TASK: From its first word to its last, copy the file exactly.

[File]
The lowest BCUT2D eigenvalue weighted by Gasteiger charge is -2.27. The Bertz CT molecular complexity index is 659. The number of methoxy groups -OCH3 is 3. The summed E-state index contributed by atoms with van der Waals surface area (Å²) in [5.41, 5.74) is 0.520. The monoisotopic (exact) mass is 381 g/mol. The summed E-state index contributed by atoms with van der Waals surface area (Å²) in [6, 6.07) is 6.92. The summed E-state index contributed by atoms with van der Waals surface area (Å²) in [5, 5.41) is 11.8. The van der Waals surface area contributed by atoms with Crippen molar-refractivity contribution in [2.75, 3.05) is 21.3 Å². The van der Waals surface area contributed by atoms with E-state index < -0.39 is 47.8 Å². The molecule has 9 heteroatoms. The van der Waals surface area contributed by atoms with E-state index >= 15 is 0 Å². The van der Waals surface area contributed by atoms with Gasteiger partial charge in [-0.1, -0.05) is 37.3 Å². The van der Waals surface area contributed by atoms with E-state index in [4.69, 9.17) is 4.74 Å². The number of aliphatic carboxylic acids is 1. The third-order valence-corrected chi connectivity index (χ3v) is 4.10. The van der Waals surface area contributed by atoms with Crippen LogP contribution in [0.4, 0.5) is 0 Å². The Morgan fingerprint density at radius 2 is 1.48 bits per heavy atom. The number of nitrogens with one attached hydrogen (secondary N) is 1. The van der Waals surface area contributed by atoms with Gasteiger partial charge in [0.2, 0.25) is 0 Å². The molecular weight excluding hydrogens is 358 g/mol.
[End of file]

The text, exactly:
The lowest BCUT2D eigenvalue weighted by Gasteiger charge is -2.27. The Bertz CT molecular complexity index is 659. The number of methoxy groups -OCH3 is 3. The summed E-state index contributed by atoms with van der Waals surface area (Å²) in [5.41, 5.74) is 0.520. The monoisotopic (exact) mass is 381 g/mol. The summed E-state index contributed by atoms with van der Waals surface area (Å²) in [6, 6.07) is 6.92. The summed E-state index contributed by atoms with van der Waals surface area (Å²) in [5, 5.41) is 11.8. The van der Waals surface area contributed by atoms with Crippen molar-refractivity contribution in [2.75, 3.05) is 21.3 Å². The van der Waals surface area contributed by atoms with E-state index < -0.39 is 47.8 Å². The molecule has 9 heteroatoms. The van der Waals surface area contributed by atoms with E-state index >= 15 is 0 Å². The van der Waals surface area contributed by atoms with Gasteiger partial charge in [-0.1, -0.05) is 37.3 Å². The van der Waals surface area contributed by atoms with E-state index in [4.69, 9.17) is 4.74 Å². The number of aliphatic carboxylic acids is 1. The third-order valence-corrected chi connectivity index (χ3v) is 4.10. The van der Waals surface area contributed by atoms with Crippen LogP contribution in [0.4, 0.5) is 0 Å². The Morgan fingerprint density at radius 2 is 1.48 bits per heavy atom. The number of nitrogens with one attached hydrogen (secondary N) is 1. The van der Waals surface area contributed by atoms with Gasteiger partial charge in [0.2, 0.25) is 0 Å². The molecular weight excluding hydrogens is 358 g/mol.